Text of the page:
Letters and Such

About once a month, someone will comment here about my use of language or some typo/misspelling I missed. In some cases, I just fix the typo and move on. I post these jeremiads from all sorts of devices, and I read them once before posting. That means some hilarious spellcheck issues from time to time, which I often leave in place, just for yuks. But the spelling and punctuation are sometimes out of whack.

From time to time, I reply and explain why I left “gorilla war” in the text rather than fixing it. C’mon, that’s comedy gold people. I’ll briefly go over my casual writing versus formal writing stance. I guess the readership has grown to the point where most readers simply don’t know my style guide so I thought it might make a worthwhile post. I actually have a strong interest in writing styles, and I have strong opinions on the matter.

My first rule of writing is that it has to be readable and clear. I get that the grammar police struggle to read and understand anything with a typo or misspelling, but most people, I think, appreciate clarity and simplicity in their choice of reading material. If you can punch up the copy with some zingers, then all the better. Who among us does not enjoy a good dick joke now and then?

The reason anyone writes anything is to communicate information to the reader. That assumes the reader is there to receive the messages you’re sending him. If the reader is here to grade my penmanship or fidelity to the rules of grammar, then that person will enjoy the coded message embedded in this post I cooked up just for him. The key for that is chrysanthemum.

As an aside, the reason academic work is never read is because it is deliberately made unreadable. The ridiculous neologisms and insider jargon are a deliberate barrier to entry. It’s a good way to get published in a “peer reviewed” journal without ever stating anything that can be held against you when the fads change. “Compellingly develop functionalized methodologies” will never get you in trouble, since no one knows what that means.

The second rule for me is that grammar is optional. The purpose of commas, spaces, hyphens, sentence structure and so on is in support of the first rule. The flow of the text should relax the reader, so they are more willing to engage the writer through the text. Throwing a comma in that stops the reader’s eye, simply because the style guide says you are required to set off subordinate clauses with commas, strikes me as a violation of rule one.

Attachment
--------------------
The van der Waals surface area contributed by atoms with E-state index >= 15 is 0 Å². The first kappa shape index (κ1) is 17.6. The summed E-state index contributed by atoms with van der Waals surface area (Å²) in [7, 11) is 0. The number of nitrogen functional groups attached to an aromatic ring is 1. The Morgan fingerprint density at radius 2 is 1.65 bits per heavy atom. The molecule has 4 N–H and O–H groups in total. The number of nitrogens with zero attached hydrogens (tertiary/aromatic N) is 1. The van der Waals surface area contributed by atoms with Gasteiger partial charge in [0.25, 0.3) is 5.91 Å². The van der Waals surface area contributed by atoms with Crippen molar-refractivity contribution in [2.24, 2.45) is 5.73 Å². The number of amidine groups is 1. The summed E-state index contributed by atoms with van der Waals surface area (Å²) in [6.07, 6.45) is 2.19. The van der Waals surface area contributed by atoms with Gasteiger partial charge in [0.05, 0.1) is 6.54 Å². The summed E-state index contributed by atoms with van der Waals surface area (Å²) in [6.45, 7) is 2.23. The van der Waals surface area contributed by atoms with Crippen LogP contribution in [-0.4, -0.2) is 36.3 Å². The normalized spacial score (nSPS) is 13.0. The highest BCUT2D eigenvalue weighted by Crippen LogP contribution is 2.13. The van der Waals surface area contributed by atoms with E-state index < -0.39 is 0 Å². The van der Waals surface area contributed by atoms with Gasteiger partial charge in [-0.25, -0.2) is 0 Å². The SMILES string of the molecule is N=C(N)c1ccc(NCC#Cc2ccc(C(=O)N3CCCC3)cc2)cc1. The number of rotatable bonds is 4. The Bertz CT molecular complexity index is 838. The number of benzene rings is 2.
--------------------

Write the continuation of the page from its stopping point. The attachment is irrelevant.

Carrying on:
Just as important, in this sort of writing, is the need for deliberate ambiguity in order to get the reader thinking about the topic. The loosey-goosey use of language to create some confusion, followed by a few well defined points of clarification can really drive your point home, without beating the reader over the head. As with most things in life, form follows function in expository writing, blogging, fiction, signal intelligence, etc.

My third and final rule is that you write for the purpose of the writing. No one wants dick jokes in their how-to books. At the same time, a dry recitation of facts makes for terrible fiction. A blog should be close to being a stream of consciousness thing. I write these posts in about 30 minutes, read over them for obvious mistakes and then post them. I keep a running list of crackpot ideas that came to me on previous trips to the opium den, so I pick one and go at it.

No one is coming to my blog for answers to life’s tough questions. I’m not compiling research data on the Zika Virus. More important, it’s free. That means you get what you pay for here. I do this for fun. When I finish my book, I promise I’ll spend more time proofing it than writing it. That’s a different medium with different rules. If you want the Queen’s English, buy her book. Here, it’s whatever pops out of my head at the moment, naked and raw baby!

Finally, there’s the issue of formatting. People read off tablets, phones, desktops and who knows what else. Paragraph and sentence structure needs to respect that fact. That’s why I write some of these on tablets. If I can write it on a tablet, I think it can be read on a tablet. But that’s something I don’t think anyone has quite unriddled. Writing was much easier when it was printed on paper in a standard format.

What I have developed for my use is a couple of formatting guides. I stick to 800 -1000 word rants. Those Ron Unz 10,000 word essays are too long to read on-line. The other thing I do is try to keep the paragraphs around five lines. Standard length paragraphs that you see in magazines are somewhat dizzying on a tablet. I don’t know if it works, but it forces brevity, at the minimum.

So, there you have it, the Z Blog Style Guide.


36 thoughts on “Letters and Such

  1. After more thought, why do we get all bent out of shape when a TV station has a slide “School is two easy” or a Chicago school prom theme is announced as “This Is Are Story,” yet we don’t take to task someone whose writing we like? Someone mentioned writing style. Well, writing style has nothing to do with using the wrong tense or misuse of words.